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Artificial Intelligence Fails At Mimicry


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Another interesting article by Tim Gwinn... http://www.panmere.com/?p=94

 

In the Turing Test, including this variant, the requirement is merely successful simulation, which is just mimicry. There is no requirement that the simulacrum embody any of the causal or inferential entailments or organizational properties of the system which it is simulating. Indeed, the Test is specifically designed in a way which intentionally blocks access to investigating those properties.

 

Now, plainly, if the human mind were algorithmic, the behavior that a human exhibits must, by definition, have a corresponding Turing machine. Further, by definition, such a machine is simulable by another computer algorithm. Indeed, there will be a arbitrarily large number of such simulations. Each of these simulations amounts to merely an exercise in curve-fitting.

 

It could be argued that the human mind is indeed algorithmic, but that we just don’t know the proper Turing machine, and thus our simulations will be inexact. But this line of argument is vacuous insofar as it carries no evidence of algorithmicity. Since a simulation is devoid of any requirement that the simulacrum embody any of the entailment or organizational properties of the system which it is simulating, even a good simulation can, by definition, entail nothing about what goes on inside of the simulated system.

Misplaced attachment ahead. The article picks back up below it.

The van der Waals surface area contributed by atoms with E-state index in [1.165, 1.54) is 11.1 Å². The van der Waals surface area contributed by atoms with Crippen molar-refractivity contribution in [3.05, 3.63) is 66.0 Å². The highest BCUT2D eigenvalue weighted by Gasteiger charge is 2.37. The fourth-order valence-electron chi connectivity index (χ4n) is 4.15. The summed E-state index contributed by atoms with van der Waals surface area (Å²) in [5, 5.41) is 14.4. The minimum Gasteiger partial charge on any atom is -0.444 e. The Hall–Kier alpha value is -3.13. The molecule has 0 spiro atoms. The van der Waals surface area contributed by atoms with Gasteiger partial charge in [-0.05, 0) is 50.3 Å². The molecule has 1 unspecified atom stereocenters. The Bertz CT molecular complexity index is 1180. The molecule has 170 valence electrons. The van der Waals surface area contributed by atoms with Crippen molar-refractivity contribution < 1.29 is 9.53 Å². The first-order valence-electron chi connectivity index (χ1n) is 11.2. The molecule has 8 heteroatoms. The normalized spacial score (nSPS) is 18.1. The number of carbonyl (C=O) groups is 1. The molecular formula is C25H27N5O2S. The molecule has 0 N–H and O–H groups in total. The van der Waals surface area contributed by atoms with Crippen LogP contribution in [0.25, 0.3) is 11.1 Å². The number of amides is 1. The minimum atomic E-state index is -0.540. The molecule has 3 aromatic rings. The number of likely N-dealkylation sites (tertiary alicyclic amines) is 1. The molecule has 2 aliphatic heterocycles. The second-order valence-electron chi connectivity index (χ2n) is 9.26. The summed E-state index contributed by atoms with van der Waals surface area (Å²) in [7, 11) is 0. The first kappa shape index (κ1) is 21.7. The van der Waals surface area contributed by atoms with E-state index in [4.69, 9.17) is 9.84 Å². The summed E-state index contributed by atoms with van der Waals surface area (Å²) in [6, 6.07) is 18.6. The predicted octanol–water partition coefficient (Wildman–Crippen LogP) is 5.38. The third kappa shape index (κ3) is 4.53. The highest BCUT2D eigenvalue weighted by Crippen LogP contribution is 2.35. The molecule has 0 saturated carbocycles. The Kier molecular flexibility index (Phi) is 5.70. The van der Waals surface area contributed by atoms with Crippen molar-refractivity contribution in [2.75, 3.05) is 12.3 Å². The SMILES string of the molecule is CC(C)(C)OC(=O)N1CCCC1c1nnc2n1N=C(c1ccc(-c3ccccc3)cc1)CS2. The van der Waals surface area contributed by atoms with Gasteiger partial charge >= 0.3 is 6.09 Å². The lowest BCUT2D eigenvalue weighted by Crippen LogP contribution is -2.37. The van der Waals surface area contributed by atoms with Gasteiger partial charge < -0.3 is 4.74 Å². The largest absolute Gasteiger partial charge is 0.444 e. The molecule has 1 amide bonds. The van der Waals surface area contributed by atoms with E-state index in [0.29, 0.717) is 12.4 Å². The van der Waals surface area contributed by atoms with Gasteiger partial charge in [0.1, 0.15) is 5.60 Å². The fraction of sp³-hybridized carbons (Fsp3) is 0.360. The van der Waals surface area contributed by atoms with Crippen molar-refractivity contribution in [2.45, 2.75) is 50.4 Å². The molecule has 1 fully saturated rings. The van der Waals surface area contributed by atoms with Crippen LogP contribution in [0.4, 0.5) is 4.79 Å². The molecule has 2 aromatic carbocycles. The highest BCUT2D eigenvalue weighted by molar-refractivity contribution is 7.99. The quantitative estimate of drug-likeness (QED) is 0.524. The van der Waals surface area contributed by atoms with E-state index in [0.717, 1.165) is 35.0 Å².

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... not enough hours in a day..

I understand the feeling Quid.

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... not enough hours in a day..

I understand the feeling Quid.

 

A kindred "spirit". Feels good to know you are like that.

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Another interesting article by Tim Gwinn... http://www.panmere.com/?p=94

 

In the Turing Test, including this variant, the requirement is merely successful simulation, which is just mimicry. There is no requirement that the simulacrum embody any of the causal or inferential entailments or organizational properties of the system which it is simulating. Indeed, the Test is specifically designed in a way which intentionally blocks access to investigating those properties.

 

Now, plainly, if the human mind were algorithmic, the behavior that a human exhibits must, by definition, have a corresponding Turing machine. Further, by definition, such a machine is simulable by another computer algorithm. Indeed, there will be a arbitrarily large number of such simulations. Each of these simulations amounts to merely an exercise in curve-fitting.

 

It could be argued that the human mind is indeed algorithmic, but that we just don’t know the proper Turing machine, and thus our simulations will be inexact. But this line of argument is vacuous insofar as it carries no evidence of algorithmicity. Since a simulation is devoid of any requirement that the simulacrum embody any of the entailment or organizational properties of the system which it is simulating, even a good simulation can, by definition, entail nothing about what goes on inside of the simulated system.

I'm surprised! hehehe Not! :HaHa:

 

The bold is indeed the problem, IMO.

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